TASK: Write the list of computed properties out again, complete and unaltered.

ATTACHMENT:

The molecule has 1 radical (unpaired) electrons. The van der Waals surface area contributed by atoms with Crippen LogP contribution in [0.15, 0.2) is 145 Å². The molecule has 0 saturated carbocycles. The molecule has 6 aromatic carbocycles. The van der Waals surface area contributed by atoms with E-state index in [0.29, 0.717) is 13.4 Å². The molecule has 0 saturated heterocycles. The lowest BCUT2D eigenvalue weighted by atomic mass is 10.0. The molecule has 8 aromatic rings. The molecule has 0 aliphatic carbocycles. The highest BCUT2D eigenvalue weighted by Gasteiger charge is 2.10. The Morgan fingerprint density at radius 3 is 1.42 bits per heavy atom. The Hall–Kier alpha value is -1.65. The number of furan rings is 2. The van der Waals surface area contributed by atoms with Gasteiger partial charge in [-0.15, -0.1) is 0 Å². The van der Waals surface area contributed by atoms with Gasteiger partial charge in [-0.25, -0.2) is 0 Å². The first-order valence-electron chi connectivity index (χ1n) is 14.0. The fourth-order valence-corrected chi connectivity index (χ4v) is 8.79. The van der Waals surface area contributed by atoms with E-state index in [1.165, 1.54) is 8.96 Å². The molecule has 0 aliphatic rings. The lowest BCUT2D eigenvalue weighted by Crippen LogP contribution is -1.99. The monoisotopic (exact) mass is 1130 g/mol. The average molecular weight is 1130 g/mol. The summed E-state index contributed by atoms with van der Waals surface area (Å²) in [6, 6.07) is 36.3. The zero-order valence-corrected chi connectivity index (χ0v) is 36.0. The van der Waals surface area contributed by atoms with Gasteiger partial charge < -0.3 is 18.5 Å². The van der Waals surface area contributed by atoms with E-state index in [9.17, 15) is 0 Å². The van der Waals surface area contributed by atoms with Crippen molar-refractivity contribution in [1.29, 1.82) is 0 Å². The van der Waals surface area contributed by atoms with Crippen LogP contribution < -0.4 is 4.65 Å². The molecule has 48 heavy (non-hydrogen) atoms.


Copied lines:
The molecule has 1 radical (unpaired) electrons. The van der Waals surface area contributed by atoms with Crippen LogP contribution in [0.15, 0.2) is 145 Å². The molecule has 0 saturated carbocycles. The molecule has 6 aromatic carbocycles. The van der Waals surface area contributed by atoms with E-state index in [0.29, 0.717) is 13.4 Å². The molecule has 0 saturated heterocycles. The lowest BCUT2D eigenvalue weighted by atomic mass is 10.0. The molecule has 8 aromatic rings. The molecule has 0 aliphatic carbocycles. The highest BCUT2D eigenvalue weighted by Gasteiger charge is 2.10. The Morgan fingerprint density at radius 3 is 1.42 bits per heavy atom. The Hall–Kier alpha value is -1.65. The number of furan rings is 2. The van der Waals surface area contributed by atoms with Gasteiger partial charge in [-0.15, -0.1) is 0 Å². The van der Waals surface area contributed by atoms with Gasteiger partial charge in [-0.25, -0.2) is 0 Å². The first-order valence-electron chi connectivity index (χ1n) is 14.0. The fourth-order valence-corrected chi connectivity index (χ4v) is 8.79. The van der Waals surface area contributed by atoms with E-state index in [1.165, 1.54) is 8.96 Å². The molecule has 0 aliphatic rings. The lowest BCUT2D eigenvalue weighted by Crippen LogP contribution is -1.99. The monoisotopic (exact) mass is 1130 g/mol. The average molecular weight is 1130 g/mol. The summed E-state index contributed by atoms with van der Waals surface area (Å²) in [6, 6.07) is 36.3. The zero-order valence-corrected chi connectivity index (χ0v) is 36.0. The van der Waals surface area contributed by atoms with Gasteiger partial charge < -0.3 is 18.5 Å². The van der Waals surface area contributed by atoms with E-state index in [9.17, 15) is 0 Å². The van der Waals surface area contributed by atoms with Crippen molar-refractivity contribution in [1.29, 1.82) is 0 Å². The van der Waals surface area contributed by atoms with Crippen LogP contribution < -0.4 is 4.65 Å². The molecule has 48 heavy (non-hydrogen) atoms.